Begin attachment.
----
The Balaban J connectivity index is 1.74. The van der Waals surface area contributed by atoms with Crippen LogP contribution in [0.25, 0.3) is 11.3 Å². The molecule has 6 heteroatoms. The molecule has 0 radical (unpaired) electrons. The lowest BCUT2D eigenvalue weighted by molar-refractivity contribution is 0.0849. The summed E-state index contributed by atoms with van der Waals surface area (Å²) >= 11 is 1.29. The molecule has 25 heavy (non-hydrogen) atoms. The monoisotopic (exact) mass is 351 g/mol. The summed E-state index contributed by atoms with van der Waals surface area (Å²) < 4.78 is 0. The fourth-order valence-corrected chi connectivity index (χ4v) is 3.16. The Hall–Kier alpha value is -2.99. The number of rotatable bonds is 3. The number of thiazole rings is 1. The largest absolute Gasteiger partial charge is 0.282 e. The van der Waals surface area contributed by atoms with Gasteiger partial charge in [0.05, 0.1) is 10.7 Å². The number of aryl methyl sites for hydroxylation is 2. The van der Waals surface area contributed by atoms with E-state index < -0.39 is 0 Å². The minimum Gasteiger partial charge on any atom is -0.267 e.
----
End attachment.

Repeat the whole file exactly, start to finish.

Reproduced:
The Balaban J connectivity index is 1.74. The van der Waals surface area contributed by atoms with Crippen LogP contribution in [0.25, 0.3) is 11.3 Å². The molecule has 6 heteroatoms. The molecule has 0 radical (unpaired) electrons. The lowest BCUT2D eigenvalue weighted by molar-refractivity contribution is 0.0849. The summed E-state index contributed by atoms with van der Waals surface area (Å²) >= 11 is 1.29. The molecule has 25 heavy (non-hydrogen) atoms. The monoisotopic (exact) mass is 351 g/mol. The summed E-state index contributed by atoms with van der Waals surface area (Å²) < 4.78 is 0. The fourth-order valence-corrected chi connectivity index (χ4v) is 3.16. The Hall–Kier alpha value is -2.99. The number of rotatable bonds is 3. The number of thiazole rings is 1. The largest absolute Gasteiger partial charge is 0.282 e. The van der Waals surface area contributed by atoms with Gasteiger partial charge in [0.05, 0.1) is 10.7 Å². The number of aryl methyl sites for hydroxylation is 2. The van der Waals surface area contributed by atoms with E-state index < -0.39 is 0 Å². The minimum Gasteiger partial charge on any atom is -0.267 e.